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Hashing and Cryptocurrencies

The backbone of a cryptocurrency is the blockchain, which is a global ledger formed by linking together individual blocks of transaction data. The blockchain only contains validated transactions, which prevents fraudulent transactions and double spending of the currency. The resulting encrypted value is a series of numbers and letters that do not resemble the original data and is called a hash. Cryptocurrency mining involves working with this hash.



Hashing requires processing the data from a block through a mathematical function, which results in an output of a fixed length. Using a fixed-length output increases security since anyone trying to decrypt the hash won’t be able to tell how long or short the input is simply by looking at the length of the output.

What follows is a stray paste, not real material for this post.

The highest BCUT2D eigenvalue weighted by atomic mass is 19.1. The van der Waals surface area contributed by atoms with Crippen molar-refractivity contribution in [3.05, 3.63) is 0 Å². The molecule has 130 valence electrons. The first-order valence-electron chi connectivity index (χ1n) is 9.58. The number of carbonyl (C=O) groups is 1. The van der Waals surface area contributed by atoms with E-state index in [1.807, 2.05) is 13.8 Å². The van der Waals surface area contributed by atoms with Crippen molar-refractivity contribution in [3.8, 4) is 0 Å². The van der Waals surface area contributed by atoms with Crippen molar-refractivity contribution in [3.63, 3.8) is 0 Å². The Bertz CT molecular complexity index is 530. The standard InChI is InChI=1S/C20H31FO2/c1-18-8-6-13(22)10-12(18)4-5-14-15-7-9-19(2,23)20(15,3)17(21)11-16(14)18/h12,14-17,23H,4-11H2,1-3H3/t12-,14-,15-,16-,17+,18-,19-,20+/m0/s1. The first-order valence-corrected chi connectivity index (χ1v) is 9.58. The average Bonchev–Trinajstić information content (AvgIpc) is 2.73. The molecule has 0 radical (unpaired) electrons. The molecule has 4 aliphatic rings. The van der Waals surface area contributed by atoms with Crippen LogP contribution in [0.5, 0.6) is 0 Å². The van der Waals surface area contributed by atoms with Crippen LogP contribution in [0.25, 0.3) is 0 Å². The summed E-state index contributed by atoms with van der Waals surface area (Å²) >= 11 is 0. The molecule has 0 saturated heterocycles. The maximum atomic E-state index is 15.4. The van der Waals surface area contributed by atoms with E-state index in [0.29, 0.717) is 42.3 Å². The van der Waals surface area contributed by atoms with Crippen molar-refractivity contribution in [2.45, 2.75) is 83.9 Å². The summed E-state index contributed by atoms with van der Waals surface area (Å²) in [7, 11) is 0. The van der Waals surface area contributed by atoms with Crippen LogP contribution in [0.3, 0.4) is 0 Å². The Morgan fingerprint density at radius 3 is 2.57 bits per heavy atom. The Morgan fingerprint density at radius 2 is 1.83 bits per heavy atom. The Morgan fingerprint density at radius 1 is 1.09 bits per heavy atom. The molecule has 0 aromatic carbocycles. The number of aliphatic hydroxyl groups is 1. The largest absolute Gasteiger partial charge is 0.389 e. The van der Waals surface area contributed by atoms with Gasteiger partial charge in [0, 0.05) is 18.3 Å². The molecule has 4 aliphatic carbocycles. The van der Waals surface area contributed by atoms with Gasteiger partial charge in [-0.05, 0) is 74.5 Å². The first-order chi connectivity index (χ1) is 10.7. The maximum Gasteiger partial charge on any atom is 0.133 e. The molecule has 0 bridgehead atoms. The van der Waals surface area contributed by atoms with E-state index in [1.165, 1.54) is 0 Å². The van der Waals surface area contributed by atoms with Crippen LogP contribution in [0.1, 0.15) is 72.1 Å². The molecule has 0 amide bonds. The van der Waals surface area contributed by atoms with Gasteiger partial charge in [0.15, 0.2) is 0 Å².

Solving the hash starts with the data available in the block header and is essentially solving a complex mathematical problem. Each block header contains a version number, a timestamp, the hash used in the previous block, the hash of the Merkle Root, the nonce, and the target hash.


The miner focuses on the nonce, a string of numbers. This number is appended to the hashed contents of the previous block, which is then hashed. If this new hash is less than or equal to the target hash, then it is accepted as the solution, the miner is given the reward, and the block is added to the blockchain.


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